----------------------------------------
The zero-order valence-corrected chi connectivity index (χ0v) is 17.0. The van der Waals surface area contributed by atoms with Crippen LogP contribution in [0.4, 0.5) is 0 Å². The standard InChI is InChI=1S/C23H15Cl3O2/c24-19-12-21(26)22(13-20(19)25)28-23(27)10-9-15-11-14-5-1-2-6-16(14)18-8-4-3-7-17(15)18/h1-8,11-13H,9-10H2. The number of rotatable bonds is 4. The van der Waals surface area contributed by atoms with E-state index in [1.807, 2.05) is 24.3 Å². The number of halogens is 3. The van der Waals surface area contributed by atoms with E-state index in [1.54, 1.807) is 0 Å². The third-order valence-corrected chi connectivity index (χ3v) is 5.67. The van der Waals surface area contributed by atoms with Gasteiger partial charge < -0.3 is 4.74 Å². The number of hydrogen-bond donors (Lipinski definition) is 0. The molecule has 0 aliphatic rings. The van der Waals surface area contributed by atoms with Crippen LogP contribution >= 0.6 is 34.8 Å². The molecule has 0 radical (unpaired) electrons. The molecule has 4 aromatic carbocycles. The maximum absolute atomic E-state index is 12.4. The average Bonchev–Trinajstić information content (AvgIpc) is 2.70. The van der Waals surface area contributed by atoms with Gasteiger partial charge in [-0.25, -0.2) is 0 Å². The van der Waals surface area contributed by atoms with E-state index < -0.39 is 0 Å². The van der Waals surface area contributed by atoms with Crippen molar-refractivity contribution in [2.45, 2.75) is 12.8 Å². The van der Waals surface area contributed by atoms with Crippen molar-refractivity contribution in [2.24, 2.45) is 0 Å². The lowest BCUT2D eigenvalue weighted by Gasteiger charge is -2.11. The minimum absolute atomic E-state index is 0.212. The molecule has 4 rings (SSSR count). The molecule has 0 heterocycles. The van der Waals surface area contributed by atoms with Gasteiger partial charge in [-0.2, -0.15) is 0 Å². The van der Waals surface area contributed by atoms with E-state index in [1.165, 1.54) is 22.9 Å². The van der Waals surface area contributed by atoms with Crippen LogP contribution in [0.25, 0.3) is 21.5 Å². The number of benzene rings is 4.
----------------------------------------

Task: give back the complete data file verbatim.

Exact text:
The zero-order valence-corrected chi connectivity index (χ0v) is 17.0. The van der Waals surface area contributed by atoms with Crippen LogP contribution in [0.4, 0.5) is 0 Å². The standard InChI is InChI=1S/C23H15Cl3O2/c24-19-12-21(26)22(13-20(19)25)28-23(27)10-9-15-11-14-5-1-2-6-16(14)18-8-4-3-7-17(15)18/h1-8,11-13H,9-10H2. The number of rotatable bonds is 4. The van der Waals surface area contributed by atoms with E-state index in [1.807, 2.05) is 24.3 Å². The number of halogens is 3. The van der Waals surface area contributed by atoms with E-state index in [1.54, 1.807) is 0 Å². The third-order valence-corrected chi connectivity index (χ3v) is 5.67. The van der Waals surface area contributed by atoms with Gasteiger partial charge < -0.3 is 4.74 Å². The number of hydrogen-bond donors (Lipinski definition) is 0. The molecule has 0 aliphatic rings. The van der Waals surface area contributed by atoms with Crippen LogP contribution >= 0.6 is 34.8 Å². The molecule has 0 radical (unpaired) electrons. The molecule has 4 aromatic carbocycles. The maximum absolute atomic E-state index is 12.4. The average Bonchev–Trinajstić information content (AvgIpc) is 2.70. The van der Waals surface area contributed by atoms with Gasteiger partial charge in [-0.25, -0.2) is 0 Å². The van der Waals surface area contributed by atoms with E-state index < -0.39 is 0 Å². The van der Waals surface area contributed by atoms with Crippen molar-refractivity contribution in [2.45, 2.75) is 12.8 Å². The van der Waals surface area contributed by atoms with Crippen molar-refractivity contribution in [2.24, 2.45) is 0 Å². The lowest BCUT2D eigenvalue weighted by Gasteiger charge is -2.11. The minimum absolute atomic E-state index is 0.212. The molecule has 4 rings (SSSR count). The molecule has 0 heterocycles. The van der Waals surface area contributed by atoms with Gasteiger partial charge in [-0.2, -0.15) is 0 Å². The van der Waals surface area contributed by atoms with E-state index in [1.165, 1.54) is 22.9 Å². The van der Waals surface area contributed by atoms with Crippen LogP contribution in [0.25, 0.3) is 21.5 Å². The number of benzene rings is 4.